Nissan CEO Carlos Ghosn Explains His Electric Car 'Ah Hah' Moment
Nissan today held a groundbreaking ceremony marking the start of construction on a manufacturing facility in Smyrna, Tenn., that will produce lithium ion batteries for the all-electric Nissan Leaf. The Leaf itself will also be produced in Smyrna, where the Nissan Altima hybrid and other conventional vehicles are currently assembled.
In a follow-up roundtable press conference with Carlos Ghosn, CEO of Nissan, journalists learned about the new production facility, which will be capable of producing 150,000 units of the Leaf beginning in late 2012. HybridCars.com was on hand to get details about Leaf and Nissan’s production plans. Stay tuned for a full report.
In the meantime, here’s what Mr. Ghosn had to say in response to our question about Nissan’s high-level vision for electric cars.
HybridCars.com: What was your ah hah moment about electric cars? Please take us through your personal thought process that convinced you to move forward.
Carlos Ghosn: What you call the “ah hah moment” is everyday. We’re being fed new information all the time. The project is progressing all the time, but fortunately, it’s all progressing in the right direction.
In every technology, we have one leader. We don’t have 15. We have one leader and N followers. Everybody looks at Nissan and says you are not leader on hybrids. Look at what Toyota is doing. They took the leadership and everybody is the follower. Period.
I have personally been skeptical about how far we go with hybrid for the very simple reason that, as an engineer, I consider putting two systems in a car not a viable solution for the long-term. It’s expensive. It’s cumbersome. It’s a good solution in some specific cases, but it’s not going to go beyond a niche.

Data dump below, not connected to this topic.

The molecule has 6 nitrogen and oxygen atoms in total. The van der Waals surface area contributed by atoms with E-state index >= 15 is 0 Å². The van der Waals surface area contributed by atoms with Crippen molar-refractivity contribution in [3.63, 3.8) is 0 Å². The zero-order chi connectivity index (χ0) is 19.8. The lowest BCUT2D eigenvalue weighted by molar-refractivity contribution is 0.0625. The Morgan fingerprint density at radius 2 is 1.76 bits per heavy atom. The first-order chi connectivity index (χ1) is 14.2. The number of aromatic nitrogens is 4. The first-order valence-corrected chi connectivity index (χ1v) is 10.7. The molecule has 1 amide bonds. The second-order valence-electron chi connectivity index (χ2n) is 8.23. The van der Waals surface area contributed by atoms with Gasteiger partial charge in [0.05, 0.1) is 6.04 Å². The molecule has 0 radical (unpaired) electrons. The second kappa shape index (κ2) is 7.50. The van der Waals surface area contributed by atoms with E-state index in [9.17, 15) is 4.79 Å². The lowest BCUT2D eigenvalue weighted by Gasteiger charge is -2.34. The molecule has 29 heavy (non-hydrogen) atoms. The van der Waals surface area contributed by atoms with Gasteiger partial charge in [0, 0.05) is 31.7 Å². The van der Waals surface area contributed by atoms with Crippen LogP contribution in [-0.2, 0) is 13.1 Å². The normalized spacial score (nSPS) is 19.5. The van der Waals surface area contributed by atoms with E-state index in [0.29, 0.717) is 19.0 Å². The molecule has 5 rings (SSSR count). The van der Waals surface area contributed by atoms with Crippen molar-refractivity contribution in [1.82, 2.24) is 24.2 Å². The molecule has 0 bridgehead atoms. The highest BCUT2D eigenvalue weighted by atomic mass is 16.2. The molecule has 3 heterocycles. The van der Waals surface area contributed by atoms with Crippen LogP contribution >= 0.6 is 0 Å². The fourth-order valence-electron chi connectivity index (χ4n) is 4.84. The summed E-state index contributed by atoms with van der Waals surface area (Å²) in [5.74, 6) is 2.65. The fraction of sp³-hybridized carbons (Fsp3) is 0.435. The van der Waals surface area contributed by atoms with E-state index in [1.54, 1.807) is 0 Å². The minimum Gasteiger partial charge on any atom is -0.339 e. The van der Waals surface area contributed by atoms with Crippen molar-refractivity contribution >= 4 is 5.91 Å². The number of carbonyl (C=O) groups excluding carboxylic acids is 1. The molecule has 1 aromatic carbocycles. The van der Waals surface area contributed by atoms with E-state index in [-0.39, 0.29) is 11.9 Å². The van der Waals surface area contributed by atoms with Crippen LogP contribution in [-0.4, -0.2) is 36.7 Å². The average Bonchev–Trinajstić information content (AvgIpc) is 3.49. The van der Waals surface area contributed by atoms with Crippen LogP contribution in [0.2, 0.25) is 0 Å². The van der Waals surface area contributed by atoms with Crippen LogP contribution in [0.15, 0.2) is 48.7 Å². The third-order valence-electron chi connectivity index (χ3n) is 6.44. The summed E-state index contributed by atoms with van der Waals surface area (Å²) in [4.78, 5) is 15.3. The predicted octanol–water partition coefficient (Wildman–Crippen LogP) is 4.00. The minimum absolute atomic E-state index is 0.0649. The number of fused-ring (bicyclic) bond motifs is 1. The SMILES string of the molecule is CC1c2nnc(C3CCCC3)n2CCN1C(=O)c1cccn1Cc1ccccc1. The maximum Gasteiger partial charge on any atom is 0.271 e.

Nissan is selling the Altima Hybrid in the United States. We’re bringing the Infiniti M hybrid, and we’re very proud of it. I don’t want to give you the impression that we are neglecting this technology, but we’re not leaders. We’re a follower, with many other people.
The electric car is different. With electric cars, we started to see that oil can go up very significantly. In 2008, it was $150. Even in this recession, oil has been around $80.
We have seen the explosion of the auto market in China. In 2009, China became the largest car market in the world. Nobody believed that it would happen so fast. During the economic crisis, India and Brazil continue to grow. We know that Russia is going to start growing this year. And the rate of the growth shows that the emerging markets are going to help global sales move beyond 100 million units per year in the foreseeable future.
We’re going to do 70 million cars in 2010, even with all the economic troubles. It’s going to be a record year for the industry—even though the U.S., Japan and Europe will be down. You have an explosion of growth in China, India and Brazil.
Now, you compound the price of oil going up, emerging markets booming, regulations on emissions becoming tighter and tighter, and dependence on oil becoming a real political problem, not only for developed countries but for emerging markets. China and India depend on oil imports.
There is no way that this can continue. At a certain point, you have to go to zero emissions and zero dependence on oil.
On top of this, we have the development of our own technology on batteries that say that today there are things that are possible that were not possible in the past.
So, the convergence between the macro environment on one side, and advances in battery technology…we’re going for it.
We announced our strategy, planned the investments, and started with one car, going to two cars, then four cars, and it’s going to continue to develop.